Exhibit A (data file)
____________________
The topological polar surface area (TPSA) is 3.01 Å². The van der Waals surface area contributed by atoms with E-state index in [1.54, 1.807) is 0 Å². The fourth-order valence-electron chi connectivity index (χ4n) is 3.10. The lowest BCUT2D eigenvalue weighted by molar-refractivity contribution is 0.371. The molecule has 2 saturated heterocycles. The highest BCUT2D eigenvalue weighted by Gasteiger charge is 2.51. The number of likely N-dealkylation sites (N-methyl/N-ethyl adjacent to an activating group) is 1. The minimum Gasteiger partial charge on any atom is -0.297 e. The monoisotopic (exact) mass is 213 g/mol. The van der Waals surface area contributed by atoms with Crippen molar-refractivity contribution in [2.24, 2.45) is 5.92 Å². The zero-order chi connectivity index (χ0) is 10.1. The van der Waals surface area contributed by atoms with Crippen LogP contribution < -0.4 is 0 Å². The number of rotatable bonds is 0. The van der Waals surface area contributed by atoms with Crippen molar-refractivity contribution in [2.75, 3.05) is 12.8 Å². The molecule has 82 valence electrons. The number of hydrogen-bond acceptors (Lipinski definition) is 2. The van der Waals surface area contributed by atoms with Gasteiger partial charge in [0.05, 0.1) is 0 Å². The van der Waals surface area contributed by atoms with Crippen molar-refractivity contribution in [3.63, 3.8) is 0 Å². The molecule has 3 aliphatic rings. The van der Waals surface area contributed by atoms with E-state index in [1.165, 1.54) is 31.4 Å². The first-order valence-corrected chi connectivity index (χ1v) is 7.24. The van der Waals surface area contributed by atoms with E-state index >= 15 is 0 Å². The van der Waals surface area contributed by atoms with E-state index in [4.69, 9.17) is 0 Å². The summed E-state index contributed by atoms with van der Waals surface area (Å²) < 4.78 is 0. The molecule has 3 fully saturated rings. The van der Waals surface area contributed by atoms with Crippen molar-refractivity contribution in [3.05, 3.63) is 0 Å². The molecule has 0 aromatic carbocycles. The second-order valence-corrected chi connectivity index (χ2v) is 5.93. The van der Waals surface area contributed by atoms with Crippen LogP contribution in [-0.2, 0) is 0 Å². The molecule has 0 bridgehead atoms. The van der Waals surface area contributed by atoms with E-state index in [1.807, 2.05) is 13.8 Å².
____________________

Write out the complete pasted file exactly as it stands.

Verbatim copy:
The topological polar surface area (TPSA) is 3.01 Å². The van der Waals surface area contributed by atoms with E-state index in [1.54, 1.807) is 0 Å². The fourth-order valence-electron chi connectivity index (χ4n) is 3.10. The lowest BCUT2D eigenvalue weighted by molar-refractivity contribution is 0.371. The molecule has 2 saturated heterocycles. The highest BCUT2D eigenvalue weighted by Gasteiger charge is 2.51. The number of likely N-dealkylation sites (N-methyl/N-ethyl adjacent to an activating group) is 1. The minimum Gasteiger partial charge on any atom is -0.297 e. The monoisotopic (exact) mass is 213 g/mol. The van der Waals surface area contributed by atoms with Crippen molar-refractivity contribution in [2.24, 2.45) is 5.92 Å². The zero-order chi connectivity index (χ0) is 10.1. The van der Waals surface area contributed by atoms with Crippen LogP contribution < -0.4 is 0 Å². The number of rotatable bonds is 0. The van der Waals surface area contributed by atoms with Crippen molar-refractivity contribution in [2.75, 3.05) is 12.8 Å². The molecule has 82 valence electrons. The number of hydrogen-bond acceptors (Lipinski definition) is 2. The van der Waals surface area contributed by atoms with Gasteiger partial charge in [0.05, 0.1) is 0 Å². The van der Waals surface area contributed by atoms with Crippen molar-refractivity contribution in [3.63, 3.8) is 0 Å². The molecule has 3 aliphatic rings. The van der Waals surface area contributed by atoms with E-state index in [1.165, 1.54) is 31.4 Å². The first-order valence-corrected chi connectivity index (χ1v) is 7.24. The van der Waals surface area contributed by atoms with E-state index >= 15 is 0 Å². The van der Waals surface area contributed by atoms with E-state index in [4.69, 9.17) is 0 Å². The summed E-state index contributed by atoms with van der Waals surface area (Å²) < 4.78 is 0. The molecule has 3 fully saturated rings. The van der Waals surface area contributed by atoms with Crippen molar-refractivity contribution in [3.05, 3.63) is 0 Å². The molecule has 0 aromatic carbocycles. The second-order valence-corrected chi connectivity index (χ2v) is 5.93. The van der Waals surface area contributed by atoms with Crippen LogP contribution in [-0.2, 0) is 0 Å². The molecule has 0 bridgehead atoms. The van der Waals surface area contributed by atoms with E-state index in [1.807, 2.05) is 13.8 Å².